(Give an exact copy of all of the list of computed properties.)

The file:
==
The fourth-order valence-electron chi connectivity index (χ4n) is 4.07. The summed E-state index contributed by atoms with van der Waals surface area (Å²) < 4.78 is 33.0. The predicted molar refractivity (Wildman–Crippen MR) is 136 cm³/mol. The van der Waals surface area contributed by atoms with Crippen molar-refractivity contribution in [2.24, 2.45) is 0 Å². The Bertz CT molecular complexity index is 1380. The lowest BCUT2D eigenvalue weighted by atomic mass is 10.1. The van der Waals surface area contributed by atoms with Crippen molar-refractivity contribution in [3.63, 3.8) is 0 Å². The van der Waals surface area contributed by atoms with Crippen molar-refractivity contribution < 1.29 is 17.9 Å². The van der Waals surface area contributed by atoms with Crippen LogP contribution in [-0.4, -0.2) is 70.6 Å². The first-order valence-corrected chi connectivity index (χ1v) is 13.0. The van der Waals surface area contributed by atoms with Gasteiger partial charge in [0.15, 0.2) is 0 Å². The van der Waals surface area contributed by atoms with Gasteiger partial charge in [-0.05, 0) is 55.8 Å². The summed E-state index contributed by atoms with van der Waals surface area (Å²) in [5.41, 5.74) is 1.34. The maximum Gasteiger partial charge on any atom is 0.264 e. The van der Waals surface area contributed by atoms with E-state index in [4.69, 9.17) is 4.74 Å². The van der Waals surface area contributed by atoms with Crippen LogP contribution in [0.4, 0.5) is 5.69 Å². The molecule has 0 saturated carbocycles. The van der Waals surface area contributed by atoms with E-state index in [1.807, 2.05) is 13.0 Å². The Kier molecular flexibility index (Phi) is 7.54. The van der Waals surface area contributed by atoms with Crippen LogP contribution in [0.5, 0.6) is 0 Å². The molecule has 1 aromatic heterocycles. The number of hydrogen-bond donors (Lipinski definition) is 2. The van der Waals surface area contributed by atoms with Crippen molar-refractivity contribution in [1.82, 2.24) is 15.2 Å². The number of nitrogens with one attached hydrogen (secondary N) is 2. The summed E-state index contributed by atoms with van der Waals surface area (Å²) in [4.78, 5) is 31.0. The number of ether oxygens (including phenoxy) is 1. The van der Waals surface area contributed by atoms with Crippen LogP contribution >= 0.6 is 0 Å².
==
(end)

The fourth-order valence-electron chi connectivity index (χ4n) is 4.07. The summed E-state index contributed by atoms with van der Waals surface area (Å²) < 4.78 is 33.0. The predicted molar refractivity (Wildman–Crippen MR) is 136 cm³/mol. The van der Waals surface area contributed by atoms with Crippen molar-refractivity contribution in [2.24, 2.45) is 0 Å². The Bertz CT molecular complexity index is 1380. The lowest BCUT2D eigenvalue weighted by atomic mass is 10.1. The van der Waals surface area contributed by atoms with Crippen molar-refractivity contribution in [3.63, 3.8) is 0 Å². The van der Waals surface area contributed by atoms with Crippen molar-refractivity contribution < 1.29 is 17.9 Å². The van der Waals surface area contributed by atoms with Crippen LogP contribution in [-0.4, -0.2) is 70.6 Å². The first-order valence-corrected chi connectivity index (χ1v) is 13.0. The van der Waals surface area contributed by atoms with Gasteiger partial charge in [0.15, 0.2) is 0 Å². The van der Waals surface area contributed by atoms with Gasteiger partial charge in [-0.05, 0) is 55.8 Å². The summed E-state index contributed by atoms with van der Waals surface area (Å²) in [5.41, 5.74) is 1.34. The maximum Gasteiger partial charge on any atom is 0.264 e. The van der Waals surface area contributed by atoms with E-state index in [4.69, 9.17) is 4.74 Å². The van der Waals surface area contributed by atoms with Crippen LogP contribution in [0.4, 0.5) is 5.69 Å². The molecule has 0 saturated carbocycles. The van der Waals surface area contributed by atoms with E-state index in [1.807, 2.05) is 13.0 Å². The Kier molecular flexibility index (Phi) is 7.54. The van der Waals surface area contributed by atoms with Crippen LogP contribution in [0.5, 0.6) is 0 Å². The molecule has 1 aromatic heterocycles. The number of hydrogen-bond donors (Lipinski definition) is 2. The van der Waals surface area contributed by atoms with Crippen molar-refractivity contribution in [1.82, 2.24) is 15.2 Å². The number of nitrogens with one attached hydrogen (secondary N) is 2. The summed E-state index contributed by atoms with van der Waals surface area (Å²) in [4.78, 5) is 31.0. The number of ether oxygens (including phenoxy) is 1. The van der Waals surface area contributed by atoms with Crippen LogP contribution >= 0.6 is 0 Å².